Francisco Guerrero (1951-97) was an influential Andalusian composer and teacher.
He developed an interest in investigating the nature of sound, and became
involved with electro-acoustics in the early 70s. He linked music with its
scientific dimensions and incorporated 'fractals' in his compositional processes
- but please do not stop reading here!
Zayin is a major work composed over a 14 year span, finished in the year
of his premature death. Five of the eight pieces, which can be played separately,
are for string trio; two for quartet and the longest of all for solo violin.
It begins explosively with violent dissonance and a harsh surface sound.
Words cannot describe adequately its changing moods and the extremely varied
impressions it makes superficially, nor is it likely to be helpful to paraphrase
the description of technical structures provided. The instruments are almost
never played in a conventional melodic manner (indeed you will not find a
tune in the whole hour of music) but the cumulative effect of the extended
techniques employed is invigorating and, to my ears, exciting. It is easier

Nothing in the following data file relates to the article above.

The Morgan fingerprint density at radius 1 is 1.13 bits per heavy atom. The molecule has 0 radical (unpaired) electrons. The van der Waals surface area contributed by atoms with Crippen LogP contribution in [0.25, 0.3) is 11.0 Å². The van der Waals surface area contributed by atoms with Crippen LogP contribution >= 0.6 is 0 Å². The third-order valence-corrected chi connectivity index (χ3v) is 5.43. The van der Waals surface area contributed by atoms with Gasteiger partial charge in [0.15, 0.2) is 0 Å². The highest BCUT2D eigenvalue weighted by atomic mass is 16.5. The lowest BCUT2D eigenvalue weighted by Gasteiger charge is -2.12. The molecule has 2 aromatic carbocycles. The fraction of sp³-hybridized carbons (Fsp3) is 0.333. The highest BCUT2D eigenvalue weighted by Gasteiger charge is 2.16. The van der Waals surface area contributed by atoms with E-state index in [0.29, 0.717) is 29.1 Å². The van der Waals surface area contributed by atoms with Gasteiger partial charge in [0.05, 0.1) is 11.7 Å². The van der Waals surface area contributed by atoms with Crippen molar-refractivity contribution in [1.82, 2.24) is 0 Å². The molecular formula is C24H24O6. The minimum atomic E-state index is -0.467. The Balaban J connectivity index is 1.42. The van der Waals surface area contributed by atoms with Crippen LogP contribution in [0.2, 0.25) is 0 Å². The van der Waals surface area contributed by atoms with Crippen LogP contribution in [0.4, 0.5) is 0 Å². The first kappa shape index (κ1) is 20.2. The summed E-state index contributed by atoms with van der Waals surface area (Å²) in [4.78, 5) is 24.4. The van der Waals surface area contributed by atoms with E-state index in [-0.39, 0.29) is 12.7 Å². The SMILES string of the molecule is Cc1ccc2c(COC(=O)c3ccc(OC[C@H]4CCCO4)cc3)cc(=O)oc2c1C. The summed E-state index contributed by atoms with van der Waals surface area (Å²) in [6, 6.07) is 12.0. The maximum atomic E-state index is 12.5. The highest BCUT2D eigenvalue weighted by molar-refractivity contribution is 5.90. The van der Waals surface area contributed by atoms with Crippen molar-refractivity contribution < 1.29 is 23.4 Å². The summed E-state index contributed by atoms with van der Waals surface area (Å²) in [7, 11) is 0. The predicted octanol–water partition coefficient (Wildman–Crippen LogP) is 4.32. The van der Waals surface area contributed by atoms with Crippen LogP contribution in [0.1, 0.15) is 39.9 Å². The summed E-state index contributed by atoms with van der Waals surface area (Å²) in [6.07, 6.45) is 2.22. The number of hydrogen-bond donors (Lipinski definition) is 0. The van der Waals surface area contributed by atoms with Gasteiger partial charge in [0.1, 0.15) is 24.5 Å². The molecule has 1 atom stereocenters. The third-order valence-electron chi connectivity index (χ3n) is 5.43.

to take than a lot of modernist music, because his sound structures burst
with imagination in colour and rhythmic vitality. To quote a typical passage
from Stefano Russomanno's essay, 'Zayin IV explodes violently - -
in turbulent ascending spirals, the sound matter always regenerated with
increasing tension'. The 16 minute Zayin VI explores the violin's
low G string, as if looking for more depth, producing a dark sound - 'a violin
that wants to sound like a quartet'.
If you know, and are comfortable with, the Ardittis' recordings of Xenakis
and Ferneyhough [Montaigne 782005 & 789002] you should enjoy this. If
not, start not at the beginning, which may feel like a plunge into ice-cold
water, but sample first Zayin V, 'one of Guerrero's most exquisitely
sweet works' says the notes writer (with which I concur) or the 16 minute
violin solo Zayin VI, a fine pendant to Irvine Arditti's delightful
recital of music for unaccompanied violin by Ferneyhough, Carter, Donatoni,
de Pablo etc [Montaigne 789003].
Each of those CDs scores
book, and this new one, made in association with WDR, sounds particularly
well, apparently made in a more sympathetic, less dry, recording ambience
than some of those in Montaigne's indispensable Arditti Quartet Edition.
The players are pictured but not named. The inner voices have been through
many changes of personnel, without noticeably affecting the Arditti Quartet's
reliably high standard, so here is a photo of the line-up on this CD.
Peter Grahame Woolf